ECB Sees ‘Very Strong’ Wage Growth Ahead As More Hikes Planned
The European Central Bank predicts wage growth — a key indicator of where inflation is headed — will be “very strong” in the coming quarters.
(Bloomberg) -- The European Central Bank predicts wage growth — a key indicator of where inflation is headed — will be “very strong” in the coming quarters, strengthening the case for more interest-rate hikes.
A study of salary developments since the start of the pandemic shows underlying pay growth has been “relatively moderate” and is currently close to its long-term trend, the institution said Monday in an article to be published in its Economic Bulletin.
Even so, “looking ahead, wage growth over the next few quarters is expected to be very strong compared with historical patterns,” it said. “This reflects robust labor markets that so far haven’t been substantially affected by the slowing of the economy, increases in national minimum wages and some catch-up between wages and high rates of inflation.”
Price gains have exceeded the ECB’s 2% goal for the past 1 1/2 years and surged above 10% in late 2022. While inflation has since come off its peak, an underlying gauge that excludes volatile items like food and energy hit a record high in December.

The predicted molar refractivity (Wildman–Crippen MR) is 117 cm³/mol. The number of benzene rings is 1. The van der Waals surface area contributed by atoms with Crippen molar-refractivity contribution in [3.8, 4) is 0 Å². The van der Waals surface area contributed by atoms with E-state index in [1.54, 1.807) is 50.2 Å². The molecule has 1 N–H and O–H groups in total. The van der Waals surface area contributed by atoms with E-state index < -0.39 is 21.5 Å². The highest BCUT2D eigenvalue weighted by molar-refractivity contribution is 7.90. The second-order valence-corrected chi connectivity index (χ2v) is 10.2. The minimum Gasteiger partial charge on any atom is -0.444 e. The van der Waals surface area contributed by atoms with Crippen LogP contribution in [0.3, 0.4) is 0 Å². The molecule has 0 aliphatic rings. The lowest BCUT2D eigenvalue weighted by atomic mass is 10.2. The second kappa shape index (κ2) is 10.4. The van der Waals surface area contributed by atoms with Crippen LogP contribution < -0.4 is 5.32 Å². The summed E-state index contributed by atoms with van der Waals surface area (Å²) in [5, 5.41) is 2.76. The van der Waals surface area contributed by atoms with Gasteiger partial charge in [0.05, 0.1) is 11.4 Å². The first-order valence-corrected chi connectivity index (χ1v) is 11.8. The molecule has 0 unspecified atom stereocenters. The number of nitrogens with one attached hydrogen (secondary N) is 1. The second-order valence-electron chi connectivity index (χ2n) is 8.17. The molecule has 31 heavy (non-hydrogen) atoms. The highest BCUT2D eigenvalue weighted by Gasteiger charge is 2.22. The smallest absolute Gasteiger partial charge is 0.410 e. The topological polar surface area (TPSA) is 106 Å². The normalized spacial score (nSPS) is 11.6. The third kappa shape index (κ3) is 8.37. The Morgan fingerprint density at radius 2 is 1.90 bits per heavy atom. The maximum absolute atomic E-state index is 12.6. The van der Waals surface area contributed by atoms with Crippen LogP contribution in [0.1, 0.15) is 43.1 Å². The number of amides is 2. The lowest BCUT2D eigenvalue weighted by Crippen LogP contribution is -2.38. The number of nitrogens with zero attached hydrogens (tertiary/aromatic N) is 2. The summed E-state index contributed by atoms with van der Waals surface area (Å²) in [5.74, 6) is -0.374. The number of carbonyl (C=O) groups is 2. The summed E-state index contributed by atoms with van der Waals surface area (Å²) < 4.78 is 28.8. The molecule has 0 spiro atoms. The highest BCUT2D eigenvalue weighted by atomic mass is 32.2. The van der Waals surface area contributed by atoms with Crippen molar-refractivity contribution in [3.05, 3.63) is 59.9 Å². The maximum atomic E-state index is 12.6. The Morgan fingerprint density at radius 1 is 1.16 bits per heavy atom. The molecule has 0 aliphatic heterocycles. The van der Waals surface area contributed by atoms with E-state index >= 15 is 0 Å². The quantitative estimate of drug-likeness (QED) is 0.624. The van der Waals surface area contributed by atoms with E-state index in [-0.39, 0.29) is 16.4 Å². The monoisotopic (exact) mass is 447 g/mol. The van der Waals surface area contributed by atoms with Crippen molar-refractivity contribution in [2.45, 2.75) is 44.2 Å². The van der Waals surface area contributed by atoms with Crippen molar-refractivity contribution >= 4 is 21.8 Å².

With forecasts showing 2% inflation will be elusive until end-2025 and trade unions pushing for generous compensation packages, the ECB has delivered an unprecedented series of rate increases that took the deposit rate to 2% last month.
President Christine Lagarde has flagged another half-point hike at February’s meeting — “and possibly at the one after that” — to avoid a wage-price spiral.
Weaker economic growth is unlikely to help much in the near term, particularly as a shortage of skilled labor encourages businesses to retain workers and pay them well.
It will take several years for salaries to fully adjust to recent shocks, according to ECB Chief Economist Philip Lane, who’s argued that monitoring pay will form a large part of understanding the inflation trend.
In its article, the ECB said “there are signs of stronger wage growth in services sectors,” primarily in those lacking staff.
It also said that “beyond the near term, the expected economic slowdown in the euro area and uncertainty about the economic outlook are likely to put downward pressure on wage growth.”
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